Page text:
If you are tired of hearing that all to familiar beep or buzz as you mobile phone warns you of its critical battery status then there may be good news ahead in the not too distant future.
Our smartphones, tablets and other wearable tech are hungry little power consumers and this situation has only got worse in recent times. We have seen a trend of devices that have ever larger screens on which we browse the internet, stream movies and TV and use them as a viewfinder for built-in cameras.
Add onto this power needed to run Wi-Fi, 4G, GPS, Bluetooth and NFC and you may well be considering a battery change or charge in the middle of the day.
Battery saving modes have however been developed to ease at least part of this problem. By shutting down asynchronous processor cores that aren’t be used and closing apps running in the background you can in an emergency retain enough power to make or receive a call before you instigate a recharge.
But what if there was a battery with a tripled or quadrupled capacity?
A paper recently published in the journal Nature Nanotechnology describes a new technique that brings us one step closer to creating stable pure lithium anode batteries.
The basics - A battery is made up from three basic components which include an electrolyte that provides electrons, an anode for discharging those electrons and a cathode that receives them.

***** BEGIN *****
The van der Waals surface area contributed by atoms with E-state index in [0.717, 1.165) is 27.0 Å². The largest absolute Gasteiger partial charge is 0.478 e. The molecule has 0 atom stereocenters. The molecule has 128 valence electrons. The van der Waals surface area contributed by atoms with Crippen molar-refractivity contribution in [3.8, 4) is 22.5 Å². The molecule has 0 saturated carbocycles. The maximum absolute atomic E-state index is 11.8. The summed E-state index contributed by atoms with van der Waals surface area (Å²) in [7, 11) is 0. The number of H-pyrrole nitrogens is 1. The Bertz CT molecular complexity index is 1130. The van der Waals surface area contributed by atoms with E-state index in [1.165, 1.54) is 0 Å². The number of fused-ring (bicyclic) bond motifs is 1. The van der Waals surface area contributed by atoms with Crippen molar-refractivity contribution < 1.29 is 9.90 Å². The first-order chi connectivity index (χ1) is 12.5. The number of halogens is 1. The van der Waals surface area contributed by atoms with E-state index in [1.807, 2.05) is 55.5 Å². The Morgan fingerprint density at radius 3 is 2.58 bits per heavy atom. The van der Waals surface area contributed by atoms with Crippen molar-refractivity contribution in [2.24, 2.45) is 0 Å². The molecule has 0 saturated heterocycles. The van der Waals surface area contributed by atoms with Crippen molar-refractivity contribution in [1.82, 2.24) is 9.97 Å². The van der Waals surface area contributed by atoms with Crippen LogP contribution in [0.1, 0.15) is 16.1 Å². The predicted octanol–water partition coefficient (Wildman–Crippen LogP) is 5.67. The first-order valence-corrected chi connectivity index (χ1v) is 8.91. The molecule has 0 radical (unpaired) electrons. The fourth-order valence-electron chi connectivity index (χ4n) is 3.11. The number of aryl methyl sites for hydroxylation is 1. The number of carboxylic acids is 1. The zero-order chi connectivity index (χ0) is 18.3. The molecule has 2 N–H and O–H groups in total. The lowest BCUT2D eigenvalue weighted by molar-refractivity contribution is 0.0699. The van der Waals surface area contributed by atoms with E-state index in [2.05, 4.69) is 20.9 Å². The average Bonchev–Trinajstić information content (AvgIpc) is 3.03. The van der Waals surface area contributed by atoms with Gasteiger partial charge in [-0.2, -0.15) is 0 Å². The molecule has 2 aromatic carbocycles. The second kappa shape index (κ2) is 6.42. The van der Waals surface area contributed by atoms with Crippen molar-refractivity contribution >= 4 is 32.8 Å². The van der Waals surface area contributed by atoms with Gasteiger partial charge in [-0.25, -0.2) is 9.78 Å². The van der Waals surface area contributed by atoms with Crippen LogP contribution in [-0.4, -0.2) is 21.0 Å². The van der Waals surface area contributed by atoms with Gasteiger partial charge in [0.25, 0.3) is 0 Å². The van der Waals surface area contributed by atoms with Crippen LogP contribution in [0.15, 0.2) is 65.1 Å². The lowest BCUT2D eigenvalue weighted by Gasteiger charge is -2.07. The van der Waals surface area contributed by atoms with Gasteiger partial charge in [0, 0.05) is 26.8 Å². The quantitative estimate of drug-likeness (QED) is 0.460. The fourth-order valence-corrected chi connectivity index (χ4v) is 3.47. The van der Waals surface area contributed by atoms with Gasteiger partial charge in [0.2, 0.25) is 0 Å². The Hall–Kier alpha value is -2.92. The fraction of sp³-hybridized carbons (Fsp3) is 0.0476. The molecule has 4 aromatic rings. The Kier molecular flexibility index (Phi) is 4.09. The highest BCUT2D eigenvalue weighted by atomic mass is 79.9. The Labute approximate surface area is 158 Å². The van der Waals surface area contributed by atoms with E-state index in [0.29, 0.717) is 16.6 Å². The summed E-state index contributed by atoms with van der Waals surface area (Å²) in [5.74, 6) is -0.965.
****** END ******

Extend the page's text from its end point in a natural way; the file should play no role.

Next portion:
The batteries we use today are lithium ion batteries and these include an electrolyte that is made from lithium but the anode is not.
If the anode was made from pure lithium then there would be a huge increase in efficiency because lithium is extremely lightweight and has a very high energy density. This would result in more power per volume and weight which would allow manufacturers to create longer lasting batteries or smaller batteries.
There is however a problem with pure lithium anode batteries that has been so difficult to solve that many researchers had simply given up on research in this field.
Researchers at Stanford University have come up with a technique that solves many of the problems with pure lithium anodes.
The team coated the anodes with a honeycomb of carbon domes that measure just 20 nanometers thick.
They call this coating a nanosphere and it is just 1/1000th of the thickness of a human hair.
However this carbon nanosphere is uniquely strong and flexible which allows it to protect the anode and electrolyte from creating those unwanted side effects.
Although there is still work to be done the pure lithium anode battery once again appears to be upon the horizon.
The big question now is will manufacturers want to use this new tech to create devices with increased stamina or to create devices that are incredibly slim or small, something that wearable tech fans will most certainly want to see.
Written by: Michael Brown